WOS KeywordHIGH-PRESSURE ; ELECTRICAL-RESISTIVITY ; MOLTEN IRON ; OXYGEN ; CONSTRAINTS ; EVOLUTION ; POTASSIUM ; NI ; DIFFERENTIATION ; PRECIPITATION
Language英语
Funding ProjectStrategic Priority Research Program (B) of the Chinese Academy of Sciences[XDB18000000] ; National Science Foundation of China[41273078]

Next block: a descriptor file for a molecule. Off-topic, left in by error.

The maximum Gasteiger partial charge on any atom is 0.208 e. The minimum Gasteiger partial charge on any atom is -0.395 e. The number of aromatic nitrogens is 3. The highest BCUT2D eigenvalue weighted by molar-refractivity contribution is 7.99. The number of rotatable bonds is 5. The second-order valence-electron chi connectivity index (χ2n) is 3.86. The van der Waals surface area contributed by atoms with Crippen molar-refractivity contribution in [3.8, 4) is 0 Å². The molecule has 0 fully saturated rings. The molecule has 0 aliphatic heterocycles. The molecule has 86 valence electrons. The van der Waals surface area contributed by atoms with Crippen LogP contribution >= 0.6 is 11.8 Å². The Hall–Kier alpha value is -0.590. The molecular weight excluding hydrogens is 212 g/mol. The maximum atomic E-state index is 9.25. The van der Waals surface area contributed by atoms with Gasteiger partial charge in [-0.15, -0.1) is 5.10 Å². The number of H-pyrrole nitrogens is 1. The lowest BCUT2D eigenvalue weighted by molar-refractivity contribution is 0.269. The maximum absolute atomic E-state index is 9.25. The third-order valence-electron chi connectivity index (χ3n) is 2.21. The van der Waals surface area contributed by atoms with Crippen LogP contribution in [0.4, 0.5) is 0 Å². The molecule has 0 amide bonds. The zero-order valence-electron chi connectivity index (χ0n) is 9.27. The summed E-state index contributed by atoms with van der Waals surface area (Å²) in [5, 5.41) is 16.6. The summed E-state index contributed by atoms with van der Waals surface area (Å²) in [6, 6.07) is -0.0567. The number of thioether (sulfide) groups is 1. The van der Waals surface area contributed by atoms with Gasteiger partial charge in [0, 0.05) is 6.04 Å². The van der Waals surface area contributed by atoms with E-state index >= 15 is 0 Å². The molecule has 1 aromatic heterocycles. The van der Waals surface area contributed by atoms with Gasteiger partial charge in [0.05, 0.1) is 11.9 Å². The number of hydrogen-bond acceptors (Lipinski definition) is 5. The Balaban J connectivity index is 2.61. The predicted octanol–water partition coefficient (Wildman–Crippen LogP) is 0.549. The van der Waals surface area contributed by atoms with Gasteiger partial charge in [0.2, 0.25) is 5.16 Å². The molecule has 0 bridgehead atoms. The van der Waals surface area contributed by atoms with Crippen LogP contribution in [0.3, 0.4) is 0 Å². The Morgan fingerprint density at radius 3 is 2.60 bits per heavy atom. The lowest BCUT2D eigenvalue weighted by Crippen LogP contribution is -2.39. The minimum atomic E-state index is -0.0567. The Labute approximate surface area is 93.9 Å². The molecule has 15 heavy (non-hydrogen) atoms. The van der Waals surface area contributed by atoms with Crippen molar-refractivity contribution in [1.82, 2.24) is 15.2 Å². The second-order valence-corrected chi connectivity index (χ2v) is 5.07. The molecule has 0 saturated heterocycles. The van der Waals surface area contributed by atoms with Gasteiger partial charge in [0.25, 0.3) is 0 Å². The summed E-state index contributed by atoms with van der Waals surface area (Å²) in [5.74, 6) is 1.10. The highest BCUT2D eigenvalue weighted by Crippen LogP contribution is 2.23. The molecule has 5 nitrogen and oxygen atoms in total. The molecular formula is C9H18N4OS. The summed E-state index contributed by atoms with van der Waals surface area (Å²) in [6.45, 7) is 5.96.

Funding OrganizationStrategic Priority Research Program (B) of the Chinese Academy of Sciences ; Strategic Priority Research Program (B) of the Chinese Academy of Sciences ; Strategic Priority Research Program (B) of the Chinese Academy of Sciences ; Strategic Priority Research Program (B) of the Chinese Academy of Sciences ; National Science Foundation of China ; National Science Foundation of China ; National Science Foundation of China ; National Science Foundation of China ; Strategic Priority Research Program (B) of the Chinese Academy of Sciences ; Strategic Priority Research Program (B) of the Chinese Academy of Sciences ; Strategic Priority Research Program (B) of the Chinese Academy of Sciences ; Strategic Priority Research Program (B) of the Chinese Academy of Sciences ; National Science Foundation of China ; National Science Foundation of China ; National Science Foundation of China ; National Science Foundation of China ; Strategic Priority Research Program (B) of the Chinese Academy of Sciences ; Strategic Priority Research Program (B) of the Chinese Academy of Sciences ; Strategic Priority Research Program (B) of the Chinese Academy of Sciences ; Strategic Priority Research Program (B) of the Chinese Academy of Sciences ; National Science Foundation of China ; National Science Foundation of China ; National Science Foundation of China ; National Science Foundation of China ; Strategic Priority Research Program (B) of the Chinese Academy of Sciences ; Strategic Priority Research Program (B) of the Chinese Academy of Sciences ; Strategic Priority Research Program (B) of the Chinese Academy of Sciences ; Strategic Priority Research Program (B) of the Chinese Academy of Sciences ; National Science Foundation of China ; National Science Foundation of China ; National Science Foundation of China ; National Science Foundation of China